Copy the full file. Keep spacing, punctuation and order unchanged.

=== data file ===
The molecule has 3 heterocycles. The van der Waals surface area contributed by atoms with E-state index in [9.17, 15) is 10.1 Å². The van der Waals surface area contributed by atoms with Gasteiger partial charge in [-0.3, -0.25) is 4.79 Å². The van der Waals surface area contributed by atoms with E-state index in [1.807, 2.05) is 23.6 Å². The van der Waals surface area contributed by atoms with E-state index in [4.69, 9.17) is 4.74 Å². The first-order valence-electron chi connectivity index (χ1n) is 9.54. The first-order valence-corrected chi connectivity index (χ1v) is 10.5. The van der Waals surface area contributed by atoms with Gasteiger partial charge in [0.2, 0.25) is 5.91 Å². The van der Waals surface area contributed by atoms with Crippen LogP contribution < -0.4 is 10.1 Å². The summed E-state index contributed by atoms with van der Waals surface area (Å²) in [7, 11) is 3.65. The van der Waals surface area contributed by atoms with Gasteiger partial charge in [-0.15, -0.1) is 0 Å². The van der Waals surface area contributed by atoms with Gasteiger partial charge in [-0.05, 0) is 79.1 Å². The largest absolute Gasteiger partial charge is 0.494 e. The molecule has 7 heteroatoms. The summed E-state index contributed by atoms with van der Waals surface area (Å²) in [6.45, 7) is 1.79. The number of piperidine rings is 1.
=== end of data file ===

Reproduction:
The molecule has 3 heterocycles. The van der Waals surface area contributed by atoms with E-state index in [9.17, 15) is 10.1 Å². The van der Waals surface area contributed by atoms with Gasteiger partial charge in [-0.3, -0.25) is 4.79 Å². The van der Waals surface area contributed by atoms with E-state index in [1.807, 2.05) is 23.6 Å². The van der Waals surface area contributed by atoms with E-state index in [4.69, 9.17) is 4.74 Å². The first-order valence-electron chi connectivity index (χ1n) is 9.54. The first-order valence-corrected chi connectivity index (χ1v) is 10.5. The van der Waals surface area contributed by atoms with Gasteiger partial charge in [0.2, 0.25) is 5.91 Å². The van der Waals surface area contributed by atoms with Crippen LogP contribution < -0.4 is 10.1 Å². The summed E-state index contributed by atoms with van der Waals surface area (Å²) in [7, 11) is 3.65. The van der Waals surface area contributed by atoms with Gasteiger partial charge in [-0.15, -0.1) is 0 Å². The van der Waals surface area contributed by atoms with Gasteiger partial charge in [-0.05, 0) is 79.1 Å². The largest absolute Gasteiger partial charge is 0.494 e. The molecule has 7 heteroatoms. The summed E-state index contributed by atoms with van der Waals surface area (Å²) in [6.45, 7) is 1.79. The number of piperidine rings is 1.